So what did these scientists mean by saying that it was wrong to harm someone in that way? Being scientists who enjoy quantification, I suspect that they meant that the villainous actions were wrong because they caused the women immense pain and suffering. And when you act in such a way so as to create more pain than pleasure (or happiness or desire-satisfaction), you act wrongly. But they could have meant something else. They could have meant that  the young woman’s rights were violated and that, in itself, is what made the action wrong. Or perhaps they were focusing less on what happened to the woman and more on the negative character of the villain: his actions were wrong because they were produced by a malevolent character. Or perhaps they had more than one of these responses in mind. These responses are all derived from moral theories: utilitarianism, deontology, and virtue ethics, respectively. So while science could potentially help determine the moral worth of an action–by measuring pain states for instance–determining which theory is ultimately correct/incorrect or most plausible/implausible does not seem to be within science’s grasp. To think so is to make a categorical mistake. It is to make a false reduction. But ethics is no more reducible to science than history (think World War II) is to quantum mechanics.

There are other types of value as well, like epistemological values and aesthetic values, which certainly can’t be determined by science either. In fact, it has long been argued by some 20th century thinkers that science is guided and even grounded in our values. Reason and observation is not sufficient in determining theory choice, so the argument goes. What ultimately determines theory choice once the data is in is our values, values like simplicity, coherence, and what some have called the elegance or beauty of a theory. It is these values that allow us to choose between two theories that are otherwise consistent with the data.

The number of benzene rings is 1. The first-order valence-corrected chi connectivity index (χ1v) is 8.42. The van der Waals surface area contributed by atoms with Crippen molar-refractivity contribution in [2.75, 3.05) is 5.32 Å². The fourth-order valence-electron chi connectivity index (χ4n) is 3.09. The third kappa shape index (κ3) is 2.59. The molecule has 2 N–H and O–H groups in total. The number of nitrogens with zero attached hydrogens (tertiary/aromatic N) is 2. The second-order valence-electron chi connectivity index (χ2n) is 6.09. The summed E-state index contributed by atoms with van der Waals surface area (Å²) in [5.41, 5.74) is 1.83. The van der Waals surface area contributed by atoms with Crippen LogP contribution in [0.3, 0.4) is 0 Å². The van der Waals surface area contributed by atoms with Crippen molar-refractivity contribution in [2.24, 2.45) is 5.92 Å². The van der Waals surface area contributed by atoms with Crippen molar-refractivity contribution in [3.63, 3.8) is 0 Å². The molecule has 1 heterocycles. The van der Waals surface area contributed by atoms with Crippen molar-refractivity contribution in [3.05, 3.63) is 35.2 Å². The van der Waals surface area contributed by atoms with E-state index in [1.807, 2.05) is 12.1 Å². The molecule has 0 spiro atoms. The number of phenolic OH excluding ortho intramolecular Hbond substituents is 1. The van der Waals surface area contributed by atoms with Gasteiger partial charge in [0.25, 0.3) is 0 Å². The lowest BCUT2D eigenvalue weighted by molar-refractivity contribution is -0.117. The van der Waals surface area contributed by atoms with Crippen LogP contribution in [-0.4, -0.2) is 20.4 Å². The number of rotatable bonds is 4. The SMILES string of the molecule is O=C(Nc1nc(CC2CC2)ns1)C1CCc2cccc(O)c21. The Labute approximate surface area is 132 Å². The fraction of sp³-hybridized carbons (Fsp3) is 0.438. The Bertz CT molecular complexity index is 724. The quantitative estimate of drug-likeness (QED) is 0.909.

Ignorance, Knowledge, and Confidence

04/08/2010 2 comments

Ignorance more frequently begets confidence than does knowledge.

This is one of my favorite quotes. It was said by Charles Darwin, but that doesn’t really matter:  the essence of the quote is by no means original to him. The essence or point of the quote is that the more you learn and the more knowledge you acquire, the less confident you become in making particular truth claims. But what sort of truth claims exactly? It cannot be just any truth claim: sometimes knowledge does beget more confidence than ignorance. For instance, the more I study a particular time in history–say, ancient Judaism–the more confident that I become that certain events transpired on such-and-such a date as opposed to another date (that the Second Temple was destroyed in 70 C.E).

Darwin’s quote is less applicable to narrow factual claims such as these and is more applicable to truth claims about broad theories. For instance, it is usually the ignorant and not the learned that think it is obvious that socialism is an evil or inadequate political theory. It is usually the ignorant and not the learned that think that humans obviously have free will or that “reality” just is “physical reality” or that utilitarianism can account for all of our moral intuitions. It is usually the ignorant and not the learned that think reconstructing particular events or individuals of the past is a straightforward matter. And although knowledge can often give us confidence that particular theories are false–six day creationism, astrological theories–it rarely gives us confidence in asserting general-sweeping truth claims about particular theories or questions.